There is lots happening in Pension America on both the asset and liability side of the equation. As anyone who regularly reads our blog would know, the asset side of the equation gets all the attention, while liabilities are the poor stepchild, rarely being invited to the quarterly review table, if at all. Why? Liabilities aren’t fancy! In fact, they are kind of boring, and so are the actuaries that calculate the benefits that are accruing within these retirement plans. They’re math geeks.
The asset management side of the equation has a ton of excitement. The various markets go up, down and sideways, and that may be in a single trading day or even an hour of the day. Furthermore, you can invest anywhere in the world, and in an amazing array of strategies. Investment management professionals get to wax poetically (except for the math / quant geeks that live on the asset side) as to why they own a particular bond, stock, derivative, company, building, commodity, etc. Oh, what fun! With glee usually reserved for children on Christmas morning, plan sponsors set out to hire many different shops to fill various asset class exposures and styles within those asset classes, conducting endless manager searches all with the HOPE that they will put together a combination of managers / products that will generate a total fund return at or above their return on asset assumption (8% for 49% of US public funds).
Plan sponsors have been told for years by their asset consultants, actuaries and the Government Accounting Standards Board (GASB) that earning or exceeding the ROA would “insure” solvency for their plans. But alas, something happened on the yellow brick road to the Emerald City. Many plans generated returns that eclipsed the return objective, and over lengthy periods of time, only to have funded ratios plummet and contribution costs escalate. This couldn’t happen said all the powers that be. But, it did, and there have been and will continue to be severe consequences.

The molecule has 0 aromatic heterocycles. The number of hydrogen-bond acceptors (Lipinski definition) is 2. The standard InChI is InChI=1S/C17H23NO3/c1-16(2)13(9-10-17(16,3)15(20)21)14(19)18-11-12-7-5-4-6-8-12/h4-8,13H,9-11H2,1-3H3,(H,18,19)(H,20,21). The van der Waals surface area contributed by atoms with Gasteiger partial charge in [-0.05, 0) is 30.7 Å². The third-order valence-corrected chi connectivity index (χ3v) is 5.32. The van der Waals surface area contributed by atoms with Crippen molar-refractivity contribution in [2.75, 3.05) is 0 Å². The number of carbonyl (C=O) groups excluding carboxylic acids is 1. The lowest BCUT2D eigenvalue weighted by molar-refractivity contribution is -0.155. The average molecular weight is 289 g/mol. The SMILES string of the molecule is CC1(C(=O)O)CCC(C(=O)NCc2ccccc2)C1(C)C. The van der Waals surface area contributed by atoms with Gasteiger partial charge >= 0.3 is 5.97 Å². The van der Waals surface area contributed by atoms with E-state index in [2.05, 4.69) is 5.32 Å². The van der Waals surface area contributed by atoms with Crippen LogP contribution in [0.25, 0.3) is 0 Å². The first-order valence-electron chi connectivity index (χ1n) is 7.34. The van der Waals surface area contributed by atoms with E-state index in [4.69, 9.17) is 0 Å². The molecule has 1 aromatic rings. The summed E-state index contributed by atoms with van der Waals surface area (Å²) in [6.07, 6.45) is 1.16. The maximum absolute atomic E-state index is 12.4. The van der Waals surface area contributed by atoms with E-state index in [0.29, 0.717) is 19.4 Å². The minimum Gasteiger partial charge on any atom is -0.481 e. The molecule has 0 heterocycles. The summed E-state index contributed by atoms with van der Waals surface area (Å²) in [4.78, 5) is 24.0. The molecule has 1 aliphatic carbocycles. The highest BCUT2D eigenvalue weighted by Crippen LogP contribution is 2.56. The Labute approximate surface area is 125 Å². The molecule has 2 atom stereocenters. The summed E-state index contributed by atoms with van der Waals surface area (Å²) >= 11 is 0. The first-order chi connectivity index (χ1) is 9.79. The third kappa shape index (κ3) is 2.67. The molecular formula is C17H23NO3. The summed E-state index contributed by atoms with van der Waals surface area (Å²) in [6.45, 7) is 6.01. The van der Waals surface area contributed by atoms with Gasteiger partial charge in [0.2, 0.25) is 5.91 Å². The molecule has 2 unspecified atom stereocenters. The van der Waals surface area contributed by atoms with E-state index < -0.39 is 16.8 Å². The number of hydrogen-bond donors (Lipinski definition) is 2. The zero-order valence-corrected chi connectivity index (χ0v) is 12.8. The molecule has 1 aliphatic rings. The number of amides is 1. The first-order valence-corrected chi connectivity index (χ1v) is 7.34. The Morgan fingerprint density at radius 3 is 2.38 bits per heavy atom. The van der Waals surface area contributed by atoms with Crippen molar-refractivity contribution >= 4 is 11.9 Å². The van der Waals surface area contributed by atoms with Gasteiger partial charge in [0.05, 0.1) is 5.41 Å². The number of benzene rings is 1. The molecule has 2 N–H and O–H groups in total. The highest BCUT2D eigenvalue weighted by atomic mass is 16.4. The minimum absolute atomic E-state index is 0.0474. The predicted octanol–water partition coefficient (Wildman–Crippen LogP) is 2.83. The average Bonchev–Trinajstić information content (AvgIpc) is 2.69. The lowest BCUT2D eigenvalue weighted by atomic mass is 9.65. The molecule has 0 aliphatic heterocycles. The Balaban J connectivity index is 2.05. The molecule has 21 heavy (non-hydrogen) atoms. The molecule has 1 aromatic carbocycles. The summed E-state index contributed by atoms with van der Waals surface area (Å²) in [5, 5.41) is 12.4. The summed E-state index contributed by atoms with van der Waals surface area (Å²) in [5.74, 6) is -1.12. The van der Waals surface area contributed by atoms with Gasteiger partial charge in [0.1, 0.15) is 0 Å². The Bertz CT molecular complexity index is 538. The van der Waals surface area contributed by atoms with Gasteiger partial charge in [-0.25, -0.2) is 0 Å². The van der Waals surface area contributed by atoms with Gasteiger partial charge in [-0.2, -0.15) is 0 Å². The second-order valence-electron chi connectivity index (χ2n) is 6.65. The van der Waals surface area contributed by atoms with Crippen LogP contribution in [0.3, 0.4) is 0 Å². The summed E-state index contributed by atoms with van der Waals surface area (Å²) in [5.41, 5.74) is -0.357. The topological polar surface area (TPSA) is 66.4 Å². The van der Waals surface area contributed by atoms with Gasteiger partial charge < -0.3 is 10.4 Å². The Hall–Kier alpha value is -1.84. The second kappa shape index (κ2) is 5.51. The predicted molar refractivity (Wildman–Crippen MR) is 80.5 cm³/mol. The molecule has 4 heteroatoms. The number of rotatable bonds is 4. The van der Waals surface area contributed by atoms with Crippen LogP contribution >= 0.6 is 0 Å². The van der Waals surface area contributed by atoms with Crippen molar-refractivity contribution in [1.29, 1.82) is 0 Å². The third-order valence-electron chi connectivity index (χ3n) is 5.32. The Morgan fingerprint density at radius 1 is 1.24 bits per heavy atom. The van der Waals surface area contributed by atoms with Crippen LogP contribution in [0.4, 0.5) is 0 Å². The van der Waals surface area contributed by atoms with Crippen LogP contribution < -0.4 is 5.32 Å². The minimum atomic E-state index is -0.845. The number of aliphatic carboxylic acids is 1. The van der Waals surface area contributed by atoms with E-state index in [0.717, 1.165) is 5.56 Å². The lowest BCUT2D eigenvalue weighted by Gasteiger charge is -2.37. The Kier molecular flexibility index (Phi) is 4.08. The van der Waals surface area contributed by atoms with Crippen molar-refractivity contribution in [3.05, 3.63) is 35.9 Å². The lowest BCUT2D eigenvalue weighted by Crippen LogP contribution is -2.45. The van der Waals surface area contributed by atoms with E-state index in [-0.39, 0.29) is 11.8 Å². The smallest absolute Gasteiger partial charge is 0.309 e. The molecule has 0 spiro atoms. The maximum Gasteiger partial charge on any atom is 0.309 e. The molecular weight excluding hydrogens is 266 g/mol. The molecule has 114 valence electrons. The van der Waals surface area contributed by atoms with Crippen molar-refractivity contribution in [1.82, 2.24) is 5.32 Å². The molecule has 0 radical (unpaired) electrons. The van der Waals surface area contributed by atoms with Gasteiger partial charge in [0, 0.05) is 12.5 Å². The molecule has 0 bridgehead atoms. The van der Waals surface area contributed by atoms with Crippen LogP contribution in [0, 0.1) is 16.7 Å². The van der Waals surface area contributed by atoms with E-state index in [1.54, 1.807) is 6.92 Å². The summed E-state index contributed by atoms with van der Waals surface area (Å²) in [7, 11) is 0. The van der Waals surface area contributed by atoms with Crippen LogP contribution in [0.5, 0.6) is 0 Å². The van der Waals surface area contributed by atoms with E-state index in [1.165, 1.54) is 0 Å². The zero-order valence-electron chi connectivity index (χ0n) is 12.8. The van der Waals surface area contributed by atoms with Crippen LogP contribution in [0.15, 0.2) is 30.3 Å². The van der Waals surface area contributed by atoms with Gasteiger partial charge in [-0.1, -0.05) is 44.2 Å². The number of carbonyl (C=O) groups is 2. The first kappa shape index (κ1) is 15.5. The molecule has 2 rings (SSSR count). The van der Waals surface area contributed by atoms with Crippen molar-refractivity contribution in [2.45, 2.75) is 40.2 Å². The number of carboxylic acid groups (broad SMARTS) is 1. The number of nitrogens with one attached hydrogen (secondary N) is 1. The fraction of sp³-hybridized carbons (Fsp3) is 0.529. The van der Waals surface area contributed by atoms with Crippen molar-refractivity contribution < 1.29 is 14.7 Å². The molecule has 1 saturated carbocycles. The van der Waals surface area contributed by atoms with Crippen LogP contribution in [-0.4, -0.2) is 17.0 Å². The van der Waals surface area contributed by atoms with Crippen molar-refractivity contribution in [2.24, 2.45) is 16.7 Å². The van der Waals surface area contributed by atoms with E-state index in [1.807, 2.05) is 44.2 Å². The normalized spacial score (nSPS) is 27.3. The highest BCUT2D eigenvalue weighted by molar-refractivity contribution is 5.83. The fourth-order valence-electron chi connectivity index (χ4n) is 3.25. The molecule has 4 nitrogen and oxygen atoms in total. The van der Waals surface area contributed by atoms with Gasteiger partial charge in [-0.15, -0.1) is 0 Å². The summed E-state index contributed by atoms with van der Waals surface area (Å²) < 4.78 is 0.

We’ve witnessed the collapse of the DB plan as the primary retirement vehicle, replaced by the newer, shiny, employee controlled defined contribution plan. Instead of a monthly payout that survives with you until you don’t, we get inadequate account balances, premature withdrawals, loans, inappropriate asset allocation decisions, greater cost, and lump sum distributions. Pandora’s Box is tame by comparison.
Well, continue to avoid liabilities at your peril. Hosting a quarterly review meeting? You better think twice before you fail to invite liabilities to the conversation. As you may begin to realize, 2014 was a lousy year for Pension America. I know, assets were up, and in many cases the ROA was achieved, but liabilities, the ugly stepchild, generated a return that dwarfed asset growth, further depressing funded ratios and likely escalating contribution costs.
GASB 67/68 is upon us, and with the new legislation comes an opportunity to right a wrong. Spend some time getting to know your liabilities. If you are too shy, we’d be happy to assist you with the introduction. The new rules under this legislation require you to take some action (such as an asset exhaustion test). In the case of NJ, the realization was an unfunded liability that more than doubled to a staggering $83 billion. We need to preserve DB plans. At KCS we think that focusing on the liability side, as opposed to the asset side, will give your plan a greater probability of success. We stand ready to assist you.